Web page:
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Trumpeter Hugh Ragin could tell stories for days -- if he didn't have so many people to see and places to be. But press him a little, lend him an ear and Ragin -- both an educator and accomplished performer -- just might make some time to relay a tale or two about his thirty-plus years as a jazz musician.
There was the time, for example, when Ragin's junior high ensemble in Houston wasn't giving a Duke Ellington medley the swinging treatment it deserved. So the band director instructed his charges to listen and learn when the Duke came to their town. At the performance, Ragin and his classmates met Cat Anderson, the famous high-note trumpeter.
"That was probably my first street lesson," says Ragin, now 48 years old. "I call them street lessons, when you go out there and just ask guys for information. There were eight of us sitting around in a circle with him, guys from junior high, high school, college, professionals, and somebody said, 'Cat, what was the highest note you hit?'
"He said, 'Triple B natural.'
"We all said, 'Whoa!'
"Somebody said, 'Cat, give me some of those chops' -- he was talking about the lips -- 'give me some of those chops so I can hit the high notes.' He was joking.
"But Cat took that real seriously. He said, 'You know, I would give you some of these chops if I thought they would help you with the high notes. But I get all my high notes from here.'" Ragin points to his temple.
It's a lesson Ragin could relate to even as an adolescent: Discipline, curiosity and concentration are among the traits that have served him well since he gave up football for the trumpet in eighth grade. In the meantime, Ragin has combined both street smarts and classroom training to make his mark. Though his reputation, at least among the listening public, may not reflect his wide-ranging accomplishment, recent signs indicate that may be changing. Earlier this year, Montreal-based Justin Time Records released An Afternoon in Harlem, and more than one nationally published critic has earmarked a place for it on their annual top-ten lists.
Yet An Afternoon in Harlem isn't Ragin's only release this year: the duo CD, Gallery (on the Creative Improvised Music Projects label), recorded with Denver pianist Marc Sabatella, is a fine accomplishment of a different sort. It's a quieter, more spacious encounter for the duo, who trace their friendship to Fort Collins, where Ragin once taught at Colorado State University. Gallery has an avant edge just beneath the contours of its melodic moments -- and vice versa. And should anyone doubt the versatility of the classically trained Ragin, they need only listen to last year's Soft Soul & All That Jazz from Fort Collins' Linden Street Records. On Soft Soul, Ragin and vocalist/keyboardist Walt Jenkins mix originals and standards with an entertaining R&B vibe.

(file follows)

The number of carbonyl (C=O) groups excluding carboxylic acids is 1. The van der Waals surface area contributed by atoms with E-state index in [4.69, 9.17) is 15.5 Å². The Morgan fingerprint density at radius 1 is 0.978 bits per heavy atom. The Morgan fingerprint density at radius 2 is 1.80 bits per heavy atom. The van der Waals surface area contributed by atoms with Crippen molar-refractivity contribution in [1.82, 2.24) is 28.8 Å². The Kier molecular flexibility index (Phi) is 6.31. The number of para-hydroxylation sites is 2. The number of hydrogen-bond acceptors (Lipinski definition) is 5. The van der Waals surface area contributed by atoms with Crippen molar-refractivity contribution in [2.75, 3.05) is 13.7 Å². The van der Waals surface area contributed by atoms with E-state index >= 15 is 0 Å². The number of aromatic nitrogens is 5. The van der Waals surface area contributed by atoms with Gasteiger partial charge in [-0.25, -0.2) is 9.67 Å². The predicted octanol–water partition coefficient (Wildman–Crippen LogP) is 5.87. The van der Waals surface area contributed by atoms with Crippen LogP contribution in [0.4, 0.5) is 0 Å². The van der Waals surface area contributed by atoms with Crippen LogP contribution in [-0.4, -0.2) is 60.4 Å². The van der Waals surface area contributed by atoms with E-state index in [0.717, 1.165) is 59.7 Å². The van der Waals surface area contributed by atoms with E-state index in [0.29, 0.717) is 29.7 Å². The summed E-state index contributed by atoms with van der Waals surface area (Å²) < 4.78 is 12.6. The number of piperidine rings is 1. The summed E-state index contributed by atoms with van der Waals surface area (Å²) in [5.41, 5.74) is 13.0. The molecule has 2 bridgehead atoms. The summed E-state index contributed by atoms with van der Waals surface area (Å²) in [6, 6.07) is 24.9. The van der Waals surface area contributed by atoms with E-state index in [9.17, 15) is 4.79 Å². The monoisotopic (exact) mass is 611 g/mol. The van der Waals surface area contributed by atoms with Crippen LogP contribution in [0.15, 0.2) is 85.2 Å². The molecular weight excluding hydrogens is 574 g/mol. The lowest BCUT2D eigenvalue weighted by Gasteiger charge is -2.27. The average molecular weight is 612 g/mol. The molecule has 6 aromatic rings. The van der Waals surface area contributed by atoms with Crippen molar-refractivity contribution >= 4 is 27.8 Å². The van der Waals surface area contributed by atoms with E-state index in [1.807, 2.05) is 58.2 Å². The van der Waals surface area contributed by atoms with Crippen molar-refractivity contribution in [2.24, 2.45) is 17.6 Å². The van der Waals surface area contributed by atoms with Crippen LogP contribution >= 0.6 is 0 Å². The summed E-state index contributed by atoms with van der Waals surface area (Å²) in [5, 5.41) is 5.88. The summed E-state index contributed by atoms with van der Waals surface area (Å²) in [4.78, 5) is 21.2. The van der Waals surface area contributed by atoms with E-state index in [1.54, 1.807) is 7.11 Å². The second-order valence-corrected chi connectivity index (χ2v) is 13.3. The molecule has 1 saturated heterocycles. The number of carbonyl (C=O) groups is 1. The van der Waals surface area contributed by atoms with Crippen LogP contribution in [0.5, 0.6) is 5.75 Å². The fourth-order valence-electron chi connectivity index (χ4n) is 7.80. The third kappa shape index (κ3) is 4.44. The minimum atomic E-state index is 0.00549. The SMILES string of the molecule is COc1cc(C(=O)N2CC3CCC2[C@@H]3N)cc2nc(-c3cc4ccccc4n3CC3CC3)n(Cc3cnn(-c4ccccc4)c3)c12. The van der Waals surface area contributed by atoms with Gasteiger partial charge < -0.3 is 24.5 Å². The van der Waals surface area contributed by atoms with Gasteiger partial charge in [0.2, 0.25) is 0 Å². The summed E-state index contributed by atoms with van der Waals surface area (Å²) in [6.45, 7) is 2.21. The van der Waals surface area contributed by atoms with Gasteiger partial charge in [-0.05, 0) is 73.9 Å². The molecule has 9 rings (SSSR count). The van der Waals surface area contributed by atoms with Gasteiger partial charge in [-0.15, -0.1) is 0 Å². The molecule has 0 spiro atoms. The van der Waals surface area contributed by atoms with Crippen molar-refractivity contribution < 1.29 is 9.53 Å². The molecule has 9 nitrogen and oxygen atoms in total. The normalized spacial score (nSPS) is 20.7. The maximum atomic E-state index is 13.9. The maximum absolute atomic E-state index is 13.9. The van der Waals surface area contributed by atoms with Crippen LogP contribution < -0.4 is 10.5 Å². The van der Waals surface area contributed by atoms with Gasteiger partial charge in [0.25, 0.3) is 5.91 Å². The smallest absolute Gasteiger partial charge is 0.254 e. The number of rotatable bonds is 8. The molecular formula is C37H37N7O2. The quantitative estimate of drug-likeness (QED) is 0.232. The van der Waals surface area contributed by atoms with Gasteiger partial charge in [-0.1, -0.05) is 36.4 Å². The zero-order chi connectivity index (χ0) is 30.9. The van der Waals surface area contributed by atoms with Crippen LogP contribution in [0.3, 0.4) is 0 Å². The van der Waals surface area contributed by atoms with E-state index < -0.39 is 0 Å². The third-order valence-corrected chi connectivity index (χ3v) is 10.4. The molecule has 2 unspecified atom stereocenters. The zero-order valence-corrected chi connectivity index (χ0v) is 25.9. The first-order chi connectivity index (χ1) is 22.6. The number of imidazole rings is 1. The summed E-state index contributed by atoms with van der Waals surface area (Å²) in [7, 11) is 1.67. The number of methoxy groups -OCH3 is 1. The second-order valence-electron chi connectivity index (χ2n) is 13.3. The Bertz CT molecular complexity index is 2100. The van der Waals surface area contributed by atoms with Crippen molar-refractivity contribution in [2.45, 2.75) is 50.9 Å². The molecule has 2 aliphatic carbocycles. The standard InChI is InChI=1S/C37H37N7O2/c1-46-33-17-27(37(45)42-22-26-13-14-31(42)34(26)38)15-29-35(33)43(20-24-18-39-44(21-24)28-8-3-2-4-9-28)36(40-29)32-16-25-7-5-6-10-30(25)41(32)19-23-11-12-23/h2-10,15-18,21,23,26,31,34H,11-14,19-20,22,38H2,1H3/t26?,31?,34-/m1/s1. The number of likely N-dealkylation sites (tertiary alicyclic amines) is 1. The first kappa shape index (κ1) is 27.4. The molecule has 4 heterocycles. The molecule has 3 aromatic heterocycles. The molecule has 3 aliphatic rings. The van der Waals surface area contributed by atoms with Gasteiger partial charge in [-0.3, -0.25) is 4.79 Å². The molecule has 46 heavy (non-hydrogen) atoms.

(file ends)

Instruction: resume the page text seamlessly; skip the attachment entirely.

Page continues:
Though the list of releases on which Ragin assumes a leadership role is relatively short, his extended credentials arguably make him the most esteemed player among Colorado's active jazz musicians. When not composing, teaching or performing on his own, Ragin furthers his long-standing relationships with some of the giants of modern jazz. On stage at Iridium in New York in early October, for example, he held the lead trumpet position for the David Murray Octet. In the midst of a week of performances celebrating the music of John Coltrane, the ensemble mesmerized a packed house with its renditions of "Mr. P.C." and "Acknowledgement." Ragin also appears on more than a few Murray records, including the recent Speaking in Tongues.
Flutist James Newton, an active performer and professor at the University of California at Irvine, where Ragin recently led a series of "well-received and inspiring" master classes, admires Ragin to the degree that he insists on bringing him to Los Angeles for his big-band concerts. "What for me makes him so exceptional," says Newton, "is that he has such a firm grasp and understanding of the tradition and is, at the same time, very much a modernist. To me, that's the mark of a true traditionalist, because all of the people that we emulate in the music, they all changed it. And I think Mr. Ragin has the capacity -- and has sort of changed the set of possibilities on this instrument. For me, the range that he has, the control, the series of exquisite ideas and emotionalism of his playing -- all of those things really set him apart from other players."
"Hugh is definitely one of the front-runners of the trumpet," agrees saxophonist Roscoe Mitchell, a founding member of both the Art Ensemble of Chicago and the Association for the Advancement of Creative Musicians, with whom Ragin has recorded and collaborated for nearly twenty years. "He's a great man and a great musician. He works hard at it. That's what it takes." A recent reissue, More Cutouts, presents the imaginative interplay of 1980 sessions that feature Ragin, Mitchell and drummer Tani Tabbal. Ragin also shines on this year's Nine to Get Ready, an orchestral recording with a surprisingly nimble feel, released by Mitchell and the Note Factory.